The reporting in 1997 of visual field defects, almost always asymptomatic, in several patients receiving long-term vigabatrin has led to extensive re-evaluation of its use. Preliminary data suggest that this defect occurs in approximately one-third of vigaba-trin recipients, although two studies presented at the 23rd International Epilepsy Congress in the Czech Republic in September 1999 reported a slightly higher rate (52% and 45%).773:3 Also in September, researchers from Finland reported a 40% incidence of visual field defects in patients receiving vigabatrin.779:6 Furthermore, interim results of a large prescription event monitoring study have shown objective evidence of visual field defects in 0.8% of patients treated with vigabatrin.776:6 In view of the risk of irreversible visual field defects with vigabatrin, the UK Committee on Safety of Medicines (CSM) and the MCA advised of new prescribing restrictions for the agent in November.7792 In effect, the agent can only be prescribed when all other appropriate anticonvulsant drug combinations are ineffective or poorly tolerated. However, vigabatrin remains first-line therapy for infantile spasms. The European Union (EU) product information for vigabatrin was updated to include the new prescribing restrictions.
In January 1999, Servier announced plans to withdraw amineptine ("Survector") from the market in France because of the risk of addiction associated with the agent.737:2 Amineptine was subsequently withdrawn in Spain,739:4 Portugal741:3 and Italy.743:3
Paediatric formulations of nimesulide were suspended in Portugal in April by Infarmed, the Portugese Pharmacy and Medicines institute.750:2 The move followed reports of serious adverse reactions, including hepatotoxicity, in children receiving nimesulide that were received by Portugal's National Pharmacovigilance centre.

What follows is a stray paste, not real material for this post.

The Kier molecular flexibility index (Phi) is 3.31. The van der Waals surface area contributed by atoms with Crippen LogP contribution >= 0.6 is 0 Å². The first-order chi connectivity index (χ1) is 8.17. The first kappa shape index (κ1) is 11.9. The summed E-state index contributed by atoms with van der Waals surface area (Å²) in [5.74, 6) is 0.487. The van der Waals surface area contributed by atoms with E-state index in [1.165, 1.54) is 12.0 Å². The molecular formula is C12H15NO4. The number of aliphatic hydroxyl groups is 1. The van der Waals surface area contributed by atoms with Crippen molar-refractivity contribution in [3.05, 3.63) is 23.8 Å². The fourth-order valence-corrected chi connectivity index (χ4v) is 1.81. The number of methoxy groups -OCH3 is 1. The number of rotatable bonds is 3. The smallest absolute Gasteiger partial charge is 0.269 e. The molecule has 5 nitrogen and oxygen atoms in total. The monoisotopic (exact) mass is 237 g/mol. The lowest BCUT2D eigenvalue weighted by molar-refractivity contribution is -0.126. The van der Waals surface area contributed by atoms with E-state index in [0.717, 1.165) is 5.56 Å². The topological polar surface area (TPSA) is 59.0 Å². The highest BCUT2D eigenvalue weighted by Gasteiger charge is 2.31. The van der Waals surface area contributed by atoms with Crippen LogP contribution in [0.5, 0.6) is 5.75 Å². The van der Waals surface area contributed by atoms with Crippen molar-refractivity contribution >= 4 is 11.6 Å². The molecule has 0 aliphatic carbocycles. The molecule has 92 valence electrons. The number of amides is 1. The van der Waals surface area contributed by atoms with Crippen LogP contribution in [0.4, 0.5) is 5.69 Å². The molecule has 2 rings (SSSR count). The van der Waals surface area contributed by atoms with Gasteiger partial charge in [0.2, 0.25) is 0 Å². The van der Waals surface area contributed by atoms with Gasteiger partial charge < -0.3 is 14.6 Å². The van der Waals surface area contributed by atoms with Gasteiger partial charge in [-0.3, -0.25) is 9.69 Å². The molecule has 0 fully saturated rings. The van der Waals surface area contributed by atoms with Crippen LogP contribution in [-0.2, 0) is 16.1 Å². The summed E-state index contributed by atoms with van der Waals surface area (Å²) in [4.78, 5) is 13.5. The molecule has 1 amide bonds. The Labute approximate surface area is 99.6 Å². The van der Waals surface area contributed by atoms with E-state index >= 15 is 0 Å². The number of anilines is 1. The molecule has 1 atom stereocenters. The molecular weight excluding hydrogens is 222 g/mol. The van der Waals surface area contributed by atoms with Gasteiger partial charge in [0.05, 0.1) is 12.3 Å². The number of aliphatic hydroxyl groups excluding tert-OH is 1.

In May, prescribing information for trovaflox-acin ("Trovan") and its IV formulation, alatro-floxacin, were strengthened in Europe following reports of severe hepatotoxicity.755:2 In the United States, the FDA issued a public health advisory to physicians regarding the risk of hepatotoxicity and recommended restricted use of these agents. In June, marketing of trovafloxacin and alatroflox-acin was suspended in Europe.758:2
Janssen announced the voluntary withdrawal of astemizole from all markets in June.757:2 The decision was supported by the US FDA in light of the choice of other antihistamines now available and the overall risk/benefit profile of astemizole.
In 1999, the European Commission's Committee on Proprietary Medicinal Products (CPMP) recommended that various anorectics should be withdrawn from the market because of their questionable efficacy and risk of dependency. The anorectic agents concerned were amfepra-mone, phentermine, clobenzorex, fenproporex, mefenorex, norpseudoephedrine and phendimetra-zine. The relevant products were subsequently suspended in Spain,772:3 France and Portugal.773:2
Glaxo Wellcome voluntarily withdrew grepaflox-acin ("Raxar") in October from > 30 countries worldwide due to cardiovascular safety concerns.7762 The company had received 7 reports of cardiovascular event-related fatalities associated with the drug. Glaxo Wellcome stated that, while these cardiovascular events are infrequent, it was no longer convinced that the benefits of grepafloxacin therapy outweighed the potential risk to patients, considering the availability of alternative antibacterials.
In October, Wyeth Lederle's live oral rotavirus vaccine ("RotaShield") was withdrawn in the United States because of concerns about a possible association with intussusception (see above).
Additional labelling changes and regulatory actions that occurred in 1999 are given in Table 40.1.
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